As the Arctic ice recedes, these business ideas make more sense. For example, this shipping lane reduces approximately 24% of the journey along the Northern Sea Route from Busan, South Korea, to Amsterdam. Thus, it contributes to saving time and significantly reducing fuel costs, making it a water route of great strategic importance.

Although traffic is currently sparse, in the near future it is expected that ships will be able to navigate this route without the assistance of icebreakers, as ice-free and warmer seas will provide a safe path for large numbers of merchant ships to pass.

This oceanic trade route, full of paradoxes and of great strategic importance, has never been taken before by any country. Now, Russia is tightening its grip on it, with China calling it the “Polar Silk Road,” and Russia considering it its own internal waterway. The route extends from the Bering Strait in the east to the Kara Gate in the west, covering about 5,600 kilometres, and is used by the majority of the international community as an international corridor.

The Russian government has handed over oversight of the route to the state nuclear energy company Rosatom, which coordinates investment in shipping lines. It imposed restrictions on the traffic of foreign warships, which must be limited without notice for up to 45 days and require express permission from the Russian government.

The beginning was in 2017 when a Russian oil tanker crossed the North Pole without the need for icebreakers, completing its journey between Asia and Europe in a short period of only 19 days. This is much less than the 48 days it usually takes for ships to move from China to Europe's largest port, in Rotterdam.

The warming climate is melting the ice caps, making this area of ocean accessible for the first time in human history, making it easier to transport the fossil fuels that caused the ice to melt in the first place. As more ice cover is lost, this transpolar route will be more accessible during more months rather than just two a year.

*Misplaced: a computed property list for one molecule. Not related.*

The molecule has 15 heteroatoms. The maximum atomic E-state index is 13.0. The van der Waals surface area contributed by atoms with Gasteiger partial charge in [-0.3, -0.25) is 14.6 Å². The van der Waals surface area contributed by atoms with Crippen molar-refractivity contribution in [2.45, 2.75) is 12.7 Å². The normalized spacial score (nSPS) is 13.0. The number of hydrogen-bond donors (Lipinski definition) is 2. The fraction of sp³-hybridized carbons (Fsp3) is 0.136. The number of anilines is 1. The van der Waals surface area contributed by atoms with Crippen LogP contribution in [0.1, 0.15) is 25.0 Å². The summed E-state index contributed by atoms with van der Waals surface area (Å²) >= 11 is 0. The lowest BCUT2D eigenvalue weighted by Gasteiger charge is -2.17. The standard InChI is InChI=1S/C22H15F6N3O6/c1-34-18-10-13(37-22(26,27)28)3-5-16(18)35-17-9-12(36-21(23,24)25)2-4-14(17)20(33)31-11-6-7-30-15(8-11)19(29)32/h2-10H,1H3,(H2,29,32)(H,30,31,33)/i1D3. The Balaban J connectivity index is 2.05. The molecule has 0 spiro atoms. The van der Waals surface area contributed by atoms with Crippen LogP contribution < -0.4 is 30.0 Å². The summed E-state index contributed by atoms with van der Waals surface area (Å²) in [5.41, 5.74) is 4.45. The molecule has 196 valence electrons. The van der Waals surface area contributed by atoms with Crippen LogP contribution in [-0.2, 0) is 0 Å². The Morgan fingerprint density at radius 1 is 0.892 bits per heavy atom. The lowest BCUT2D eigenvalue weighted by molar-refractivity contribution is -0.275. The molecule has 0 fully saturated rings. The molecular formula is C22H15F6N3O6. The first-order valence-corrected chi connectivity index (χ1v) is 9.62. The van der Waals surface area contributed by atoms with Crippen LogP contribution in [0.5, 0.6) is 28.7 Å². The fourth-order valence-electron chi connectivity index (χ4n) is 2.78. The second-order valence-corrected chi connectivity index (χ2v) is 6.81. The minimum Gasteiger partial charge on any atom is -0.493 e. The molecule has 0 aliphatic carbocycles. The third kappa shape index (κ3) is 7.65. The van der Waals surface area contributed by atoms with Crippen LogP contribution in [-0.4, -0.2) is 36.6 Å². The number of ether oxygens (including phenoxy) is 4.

Ship traffic in the Russian Arctic rose by about 50% in 2020, although it still represents only 3% of traffic through the Suez Canal. However, a trial run in February 2021 using a specially reinforced merchant ship provided evidence that the passage could be crossed in winter. Therefore, traffic is expected to rise sharply when the road opens year-round, Deputy Prime Minister Yuri Trutnev told Russian media.

Read also: The frozen treasures of the Arctic... What is Russia’s position?


Source: aljazeera

This article was written originally in Arabic and is translated using a 3rd party automated service. ArabiaWeather is not responsible for any grammatical errors whatsoever.
See More
Related News
The Arabia Weather Center publishes a scientific report on the rare rain event that affected the Emirates and the region during the past week

The Arabia Weather Center publishes a scientific report on the rare rain event that affected the Emirates and the region during the past week

Video | Burj Khalifa is decorated with the colors of the Omani flag... and why

Video | Burj Khalifa is decorated with the colors of the Omani flag... and why

Saudi Arabia | Active winds with strong gusts cause dust and dust in several areas today

Saudi Arabia | Active winds with strong gusts cause dust and dust in several areas today

Sultanate of Oman - 5:35 am | Rain of varying intensity affects parts of Al Buraimi Governorate

Sultanate of Oman - 5:35 am | Rain of varying intensity affects parts of Al Buraimi Governorate